When it comes to terms that are used in the hair transplant industry, graft survival simply refers to the individual graft’s ability to survive once it has been transplanted. Graft survival is important because no one has an unlimited donor supply. Everyone has a certain amount of donor hair that can be used, and this precious hair should not be wasted. An ethical doctor would want to successfully transplant as many hairs as possible, and that’s why he or she needs to constantly pay attention to and improve their graft survival rate.
So how can one make sure that donor hair is not wasted and that all grafts survive? While there are no guarantees that every single transplanted hair will survive, there are several measures one can take to increase the graft survival rate. The very first step is to find an excellent hair transplant doctor. Consulting with an experienced doctor who is extremely meticulous about their work paves the way for a successful hair transplant with a very high graft survival rate.
While every hair transplant doctor has a specific graft survival rate that they are determined to keep, a common rate is in the 90-95% range. A quality hair transplant doctor should be comfortable telling his clients what he does to keep the graft survival rate as high as possible. Most hair transplant doctors have developed their very own technique that they believe will lead to the highest graft survival rate.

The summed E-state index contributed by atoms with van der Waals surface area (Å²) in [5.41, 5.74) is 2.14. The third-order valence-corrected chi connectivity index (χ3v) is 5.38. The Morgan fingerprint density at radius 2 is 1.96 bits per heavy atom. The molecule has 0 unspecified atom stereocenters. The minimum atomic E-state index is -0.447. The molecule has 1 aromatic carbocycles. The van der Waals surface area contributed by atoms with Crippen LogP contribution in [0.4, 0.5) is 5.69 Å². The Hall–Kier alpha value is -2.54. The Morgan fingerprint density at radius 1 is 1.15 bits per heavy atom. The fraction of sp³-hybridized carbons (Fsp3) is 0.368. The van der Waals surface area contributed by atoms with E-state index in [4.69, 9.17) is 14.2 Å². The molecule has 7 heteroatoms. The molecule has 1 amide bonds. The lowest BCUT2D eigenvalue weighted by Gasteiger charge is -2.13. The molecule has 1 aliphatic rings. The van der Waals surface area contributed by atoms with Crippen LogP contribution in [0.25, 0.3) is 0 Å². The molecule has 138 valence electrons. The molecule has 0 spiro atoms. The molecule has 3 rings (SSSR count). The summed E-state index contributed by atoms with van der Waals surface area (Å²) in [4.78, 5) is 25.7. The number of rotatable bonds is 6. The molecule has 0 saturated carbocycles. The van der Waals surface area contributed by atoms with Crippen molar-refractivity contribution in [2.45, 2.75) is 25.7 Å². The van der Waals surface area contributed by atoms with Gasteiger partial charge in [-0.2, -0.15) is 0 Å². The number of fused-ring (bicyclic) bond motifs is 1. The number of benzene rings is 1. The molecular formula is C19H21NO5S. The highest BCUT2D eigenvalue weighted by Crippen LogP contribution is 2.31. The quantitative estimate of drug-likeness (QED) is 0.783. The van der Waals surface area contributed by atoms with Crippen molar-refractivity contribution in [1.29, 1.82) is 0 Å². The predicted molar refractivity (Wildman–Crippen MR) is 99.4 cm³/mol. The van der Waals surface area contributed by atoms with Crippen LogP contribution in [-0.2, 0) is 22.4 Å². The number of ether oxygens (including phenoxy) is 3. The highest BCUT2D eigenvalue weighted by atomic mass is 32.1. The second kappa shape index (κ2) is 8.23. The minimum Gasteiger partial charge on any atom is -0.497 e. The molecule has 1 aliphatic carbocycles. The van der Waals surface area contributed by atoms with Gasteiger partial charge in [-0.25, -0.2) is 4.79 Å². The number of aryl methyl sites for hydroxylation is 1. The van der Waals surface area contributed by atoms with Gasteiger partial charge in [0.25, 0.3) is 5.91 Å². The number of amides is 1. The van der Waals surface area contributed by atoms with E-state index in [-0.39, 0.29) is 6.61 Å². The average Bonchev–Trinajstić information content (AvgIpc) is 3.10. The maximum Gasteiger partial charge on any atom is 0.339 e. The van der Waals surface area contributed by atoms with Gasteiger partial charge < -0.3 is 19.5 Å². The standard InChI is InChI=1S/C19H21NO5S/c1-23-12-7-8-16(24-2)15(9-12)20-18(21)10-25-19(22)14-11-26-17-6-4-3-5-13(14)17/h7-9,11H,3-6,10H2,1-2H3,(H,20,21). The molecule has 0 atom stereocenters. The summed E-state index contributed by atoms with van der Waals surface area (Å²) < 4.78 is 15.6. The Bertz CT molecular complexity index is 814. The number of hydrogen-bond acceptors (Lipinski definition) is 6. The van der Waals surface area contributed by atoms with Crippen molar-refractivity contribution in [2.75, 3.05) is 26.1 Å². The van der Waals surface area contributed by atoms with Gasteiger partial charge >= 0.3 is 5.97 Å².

There is constant discussion in the hair transplant industry regarding what the best technique is in order to make sure as many grafts as possible will survive once they have been transplanted. There has also been much discussion on whether “chubby” or “skinny” grafts have the better survival rate. A “chubby” graft is where some fat has been left around the graft, and a “skinny” one is where most of the fat has been removed and the graft has been trimmed down. Both “chubby” and “skinny” grafts have their pros and cons. While the fat around the “chubby” graft can help in its survival, a “chubby” graft also needs a “chubby” recipient site incision, which can lead to more damage to the scalp’s blood supply. Bigger incisions also will not allow for as many hairs to be placed in the same area. And “skinny” grafts are more vulnerable and prone to damage.
A couple of weeks after a hair transplant, most of the transplanted hair will shed. This does not mean that the hairs didn’t survive and there is no need to worry. This process is normal and expected. The root of the hair follicle remains and will grow new hair in the coming months. While it may not be possible to guarantee the survival of each and every transplanted hair, it is always doable to find a doctor who works hard to make sure that as many hairs as possible will survive.